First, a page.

Sisters team up in semi-spooky remake

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Sisters team up in semi-spooky remake


Emily Browning, left, as Anna and Arielle Kebbel as Alex. [MovieWeb]

The process of remaking Asian films in Hollywood tends to be a somewhat iffy endeavor. There are resounding successes - like “The Ring” - and then there are those that deflate worse than a ruined souffle - like last summer’s “My Sassy Girl.” “The Uninvited,” an American remake of a Korean film out this week, falls somewhere in between.

The nature of the story - two teen sisters investigating the suspicious circumstances of their mother’s death - is less prone to cultural disconnect than say, a tumultuous romance with the most schizophrenic girl in Korea, as in My Sassy Girl. But for some reason, when adapting the screenplay, inspired by a Joseon Dynasty folktale, the writers failed to take into account a very important aspect of current teenage life: technology.

Cell phones and the Internet are ubiquitous in the United States, even more so in Korea. Just look at teen shows like “Gossip Girl,” which seems to feature as much texting and e-mailing as it does close-ups of its impossibly attractive stars. So when Anna (Emily Browning, who looks refreshingly like an actual teenager) returns home from a mental hospital after recuperating from her mother’s passing, one wonders why she isn’t frothing at the mouth to send her first text message or boot up her laptop.

This thought first crossed my mind when Anna clambers around her house searching for her big sister and best friend, Alex (Arielle Kebbel). If they were really as close as they’re meant to be, they would have been texting back and forth on Anna’s ride home from the hospital. But then again, as those who have seen the Korean original know, that would have never really worked with the surprise ending.

The absence of technology is just the most glaring of many impossibilities that detract from The Uninvited. There’s some shockingly poor dialogue at parts - no joke, Alex actually says to Anna upon reuniting, “Thanks for deserting me!” - and Anna’s unreliable point-of-view.

Although she’s fresh from the hospital, the audience wants to believe that Anna’s cured, but anytime anything scary happens, we find out it’s just one of her vivid visions or nightmares. So while some spooky bits are goosebump-inducing, I just kept waiting for Anna to hurry up and snap out of it. Sisterly love and teamwork are at the fore in this movie, and so when the two girls put their heads together, they decide that the real villain is Rachael (the ever-breathy Elizabeth Banks), their late mother’s hot hospice nurse-turned-daddy’s girlfriend. In yet another example of sparkling writing, one of the sisters shouts indignantly, “She killed mom and she’s not getting away with it!” upon putting the pieces together. Yikes.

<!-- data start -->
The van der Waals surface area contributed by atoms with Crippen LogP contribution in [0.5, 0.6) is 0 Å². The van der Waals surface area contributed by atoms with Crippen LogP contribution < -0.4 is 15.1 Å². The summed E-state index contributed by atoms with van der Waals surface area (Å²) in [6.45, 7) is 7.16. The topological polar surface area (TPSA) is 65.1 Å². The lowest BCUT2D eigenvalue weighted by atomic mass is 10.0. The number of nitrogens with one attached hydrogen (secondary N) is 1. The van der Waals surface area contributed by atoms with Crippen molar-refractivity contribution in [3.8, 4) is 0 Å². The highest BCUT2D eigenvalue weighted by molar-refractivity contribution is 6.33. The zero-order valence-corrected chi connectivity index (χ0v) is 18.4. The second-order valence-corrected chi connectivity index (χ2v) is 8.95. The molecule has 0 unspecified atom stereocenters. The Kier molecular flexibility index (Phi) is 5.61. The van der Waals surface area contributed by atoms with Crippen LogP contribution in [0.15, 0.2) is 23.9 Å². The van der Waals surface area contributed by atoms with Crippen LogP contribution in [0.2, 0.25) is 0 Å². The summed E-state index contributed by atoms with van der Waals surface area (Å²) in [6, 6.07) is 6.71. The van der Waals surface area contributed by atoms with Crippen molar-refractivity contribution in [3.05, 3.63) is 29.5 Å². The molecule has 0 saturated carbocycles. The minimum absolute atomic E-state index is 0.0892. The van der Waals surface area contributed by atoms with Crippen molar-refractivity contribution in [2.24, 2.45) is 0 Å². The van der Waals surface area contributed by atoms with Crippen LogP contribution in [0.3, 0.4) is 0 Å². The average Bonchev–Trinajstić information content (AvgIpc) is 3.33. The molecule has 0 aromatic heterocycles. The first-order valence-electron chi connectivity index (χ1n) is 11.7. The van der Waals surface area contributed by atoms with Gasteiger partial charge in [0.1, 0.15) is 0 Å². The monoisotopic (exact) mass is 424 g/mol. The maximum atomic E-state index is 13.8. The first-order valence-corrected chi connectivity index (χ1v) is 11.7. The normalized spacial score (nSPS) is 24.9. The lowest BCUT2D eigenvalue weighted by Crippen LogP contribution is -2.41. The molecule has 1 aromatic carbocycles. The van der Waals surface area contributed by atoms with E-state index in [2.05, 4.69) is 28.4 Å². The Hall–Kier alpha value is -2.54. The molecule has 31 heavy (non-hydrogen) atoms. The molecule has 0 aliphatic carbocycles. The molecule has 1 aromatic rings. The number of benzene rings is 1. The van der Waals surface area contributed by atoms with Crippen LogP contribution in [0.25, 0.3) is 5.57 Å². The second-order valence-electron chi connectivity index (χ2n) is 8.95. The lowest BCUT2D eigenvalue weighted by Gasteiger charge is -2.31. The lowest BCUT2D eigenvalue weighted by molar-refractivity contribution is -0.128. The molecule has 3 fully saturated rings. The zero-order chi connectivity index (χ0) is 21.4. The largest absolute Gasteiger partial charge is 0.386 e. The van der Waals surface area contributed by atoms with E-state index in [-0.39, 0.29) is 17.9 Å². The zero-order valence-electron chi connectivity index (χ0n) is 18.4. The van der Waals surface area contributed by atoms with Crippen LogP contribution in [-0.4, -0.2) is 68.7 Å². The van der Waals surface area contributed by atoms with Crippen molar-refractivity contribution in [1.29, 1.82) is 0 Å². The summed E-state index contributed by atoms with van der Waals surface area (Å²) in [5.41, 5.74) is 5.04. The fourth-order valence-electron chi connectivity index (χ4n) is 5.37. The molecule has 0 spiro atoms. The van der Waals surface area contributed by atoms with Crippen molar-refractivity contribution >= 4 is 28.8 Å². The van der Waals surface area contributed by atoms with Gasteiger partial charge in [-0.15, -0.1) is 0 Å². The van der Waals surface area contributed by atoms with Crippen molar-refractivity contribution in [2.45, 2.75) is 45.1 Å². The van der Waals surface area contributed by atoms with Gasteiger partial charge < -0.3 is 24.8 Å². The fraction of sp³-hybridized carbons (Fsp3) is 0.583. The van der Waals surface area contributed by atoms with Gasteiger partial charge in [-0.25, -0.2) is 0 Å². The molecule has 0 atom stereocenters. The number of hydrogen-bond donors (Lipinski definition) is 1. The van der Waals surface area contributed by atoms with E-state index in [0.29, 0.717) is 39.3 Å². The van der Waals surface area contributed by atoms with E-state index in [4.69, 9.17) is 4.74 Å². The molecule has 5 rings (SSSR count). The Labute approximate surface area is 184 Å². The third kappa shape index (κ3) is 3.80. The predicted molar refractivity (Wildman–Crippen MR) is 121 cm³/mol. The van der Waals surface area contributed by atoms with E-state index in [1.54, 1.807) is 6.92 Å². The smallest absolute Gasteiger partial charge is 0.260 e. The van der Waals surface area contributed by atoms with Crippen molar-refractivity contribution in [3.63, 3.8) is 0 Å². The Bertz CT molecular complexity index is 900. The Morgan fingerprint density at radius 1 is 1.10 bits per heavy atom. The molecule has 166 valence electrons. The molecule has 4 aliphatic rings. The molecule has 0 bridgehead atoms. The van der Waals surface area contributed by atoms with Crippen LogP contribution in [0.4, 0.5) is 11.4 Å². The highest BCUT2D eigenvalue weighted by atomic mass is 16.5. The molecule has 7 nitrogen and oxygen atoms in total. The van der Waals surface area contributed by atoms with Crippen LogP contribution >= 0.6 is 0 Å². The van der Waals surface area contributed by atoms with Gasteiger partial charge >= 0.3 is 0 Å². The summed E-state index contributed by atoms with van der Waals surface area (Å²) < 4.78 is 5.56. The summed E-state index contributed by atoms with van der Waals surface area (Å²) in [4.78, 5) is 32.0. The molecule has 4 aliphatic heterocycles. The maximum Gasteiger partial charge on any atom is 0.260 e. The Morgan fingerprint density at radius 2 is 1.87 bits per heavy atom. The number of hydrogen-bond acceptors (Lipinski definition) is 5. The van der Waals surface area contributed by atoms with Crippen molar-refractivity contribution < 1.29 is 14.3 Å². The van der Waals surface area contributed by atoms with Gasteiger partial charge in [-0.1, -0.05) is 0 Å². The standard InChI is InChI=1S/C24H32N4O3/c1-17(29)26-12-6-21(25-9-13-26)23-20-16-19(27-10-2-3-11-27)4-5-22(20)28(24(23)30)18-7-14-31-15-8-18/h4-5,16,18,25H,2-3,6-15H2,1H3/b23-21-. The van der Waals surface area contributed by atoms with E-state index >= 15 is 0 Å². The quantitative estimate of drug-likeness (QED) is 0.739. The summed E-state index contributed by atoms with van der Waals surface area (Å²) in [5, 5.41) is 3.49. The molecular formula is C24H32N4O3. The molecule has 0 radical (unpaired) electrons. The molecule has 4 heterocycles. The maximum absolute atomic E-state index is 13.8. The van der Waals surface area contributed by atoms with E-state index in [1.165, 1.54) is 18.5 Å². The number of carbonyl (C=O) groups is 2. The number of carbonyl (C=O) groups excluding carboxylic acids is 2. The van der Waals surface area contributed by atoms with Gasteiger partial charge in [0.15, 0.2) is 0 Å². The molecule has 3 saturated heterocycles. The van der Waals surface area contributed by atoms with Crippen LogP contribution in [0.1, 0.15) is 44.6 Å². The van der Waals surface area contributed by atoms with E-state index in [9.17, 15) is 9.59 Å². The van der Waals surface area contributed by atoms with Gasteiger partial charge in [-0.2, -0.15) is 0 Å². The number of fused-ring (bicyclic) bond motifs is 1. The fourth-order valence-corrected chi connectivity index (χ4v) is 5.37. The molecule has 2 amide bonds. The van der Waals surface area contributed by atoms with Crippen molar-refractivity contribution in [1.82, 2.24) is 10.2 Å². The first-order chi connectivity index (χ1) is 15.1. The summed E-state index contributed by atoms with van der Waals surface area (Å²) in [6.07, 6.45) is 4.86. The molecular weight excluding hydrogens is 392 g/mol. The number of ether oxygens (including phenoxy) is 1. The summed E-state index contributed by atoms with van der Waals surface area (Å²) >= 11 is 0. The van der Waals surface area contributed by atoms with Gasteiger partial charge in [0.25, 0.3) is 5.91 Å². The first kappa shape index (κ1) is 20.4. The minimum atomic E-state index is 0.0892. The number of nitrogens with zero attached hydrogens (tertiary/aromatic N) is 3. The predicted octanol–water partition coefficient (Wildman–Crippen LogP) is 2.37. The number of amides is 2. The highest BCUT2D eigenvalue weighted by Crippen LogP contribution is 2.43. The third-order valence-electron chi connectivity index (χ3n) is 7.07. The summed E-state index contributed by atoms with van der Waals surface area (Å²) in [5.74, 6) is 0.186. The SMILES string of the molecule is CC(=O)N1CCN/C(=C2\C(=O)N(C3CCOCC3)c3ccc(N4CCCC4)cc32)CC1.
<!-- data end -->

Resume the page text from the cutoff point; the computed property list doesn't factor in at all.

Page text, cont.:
True to teenage idiocy, the sisters construct a flimsy case based on little more than a pretty common pearl necklace - which they believe Rachael filched from her last “victim,” based on findings during their one and only session on the Internet.

Such an accusation is almost enough to explain Rachael’s abrupt about-face from Miss Nice Gal to Evil Would-Be Stepmother - but not quite. Instead, we wonder where the heck the sweetie pie from “Scrubs,” “Invincible” and the first half of the movie went. Perhaps we should just chalk it up to the fact that Rachael is the most schizophrenic woman in America?

All things considered, though, The Uninvited isn’t awful compared to other horror offerings. The genre is plagued, especially in the U.S., with plot holes and nonsensical endings. People don’t see horror movies to think; they go for the chills. And despite being a figment of the imagination, some scenes do get the job done.

By Hannah Bae Contributing writer []

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